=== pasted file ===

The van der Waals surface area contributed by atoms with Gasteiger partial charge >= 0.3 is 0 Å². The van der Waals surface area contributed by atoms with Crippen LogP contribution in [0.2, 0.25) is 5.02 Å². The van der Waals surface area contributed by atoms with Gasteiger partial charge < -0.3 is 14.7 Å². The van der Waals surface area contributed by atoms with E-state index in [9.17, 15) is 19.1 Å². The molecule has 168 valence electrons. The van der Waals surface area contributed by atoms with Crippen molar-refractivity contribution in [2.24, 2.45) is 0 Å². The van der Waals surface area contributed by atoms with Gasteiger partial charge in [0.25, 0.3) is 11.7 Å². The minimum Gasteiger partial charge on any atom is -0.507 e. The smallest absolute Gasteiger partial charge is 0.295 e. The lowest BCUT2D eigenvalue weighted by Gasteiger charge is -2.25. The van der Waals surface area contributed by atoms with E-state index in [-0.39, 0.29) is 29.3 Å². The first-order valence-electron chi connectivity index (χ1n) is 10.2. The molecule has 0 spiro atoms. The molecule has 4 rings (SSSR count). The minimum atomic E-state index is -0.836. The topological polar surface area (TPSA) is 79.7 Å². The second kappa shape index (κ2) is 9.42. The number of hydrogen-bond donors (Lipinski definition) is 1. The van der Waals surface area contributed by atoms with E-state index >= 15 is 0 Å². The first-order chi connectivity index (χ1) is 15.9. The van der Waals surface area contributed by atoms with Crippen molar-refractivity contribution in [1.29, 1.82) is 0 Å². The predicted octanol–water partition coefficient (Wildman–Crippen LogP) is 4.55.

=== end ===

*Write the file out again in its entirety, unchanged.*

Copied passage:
The van der Waals surface area contributed by atoms with Gasteiger partial charge >= 0.3 is 0 Å². The van der Waals surface area contributed by atoms with Crippen LogP contribution in [0.2, 0.25) is 5.02 Å². The van der Waals surface area contributed by atoms with Gasteiger partial charge < -0.3 is 14.7 Å². The van der Waals surface area contributed by atoms with E-state index in [9.17, 15) is 19.1 Å². The molecule has 168 valence electrons. The van der Waals surface area contributed by atoms with Crippen molar-refractivity contribution in [2.24, 2.45) is 0 Å². The van der Waals surface area contributed by atoms with Gasteiger partial charge in [0.25, 0.3) is 11.7 Å². The minimum Gasteiger partial charge on any atom is -0.507 e. The smallest absolute Gasteiger partial charge is 0.295 e. The lowest BCUT2D eigenvalue weighted by Gasteiger charge is -2.25. The van der Waals surface area contributed by atoms with E-state index in [-0.39, 0.29) is 29.3 Å². The first-order valence-electron chi connectivity index (χ1n) is 10.2. The molecule has 0 spiro atoms. The molecule has 4 rings (SSSR count). The minimum atomic E-state index is -0.836. The topological polar surface area (TPSA) is 79.7 Å². The second kappa shape index (κ2) is 9.42. The number of hydrogen-bond donors (Lipinski definition) is 1. The van der Waals surface area contributed by atoms with E-state index >= 15 is 0 Å². The first-order chi connectivity index (χ1) is 15.9. The van der Waals surface area contributed by atoms with Crippen molar-refractivity contribution in [1.29, 1.82) is 0 Å². The predicted octanol–water partition coefficient (Wildman–Crippen LogP) is 4.55.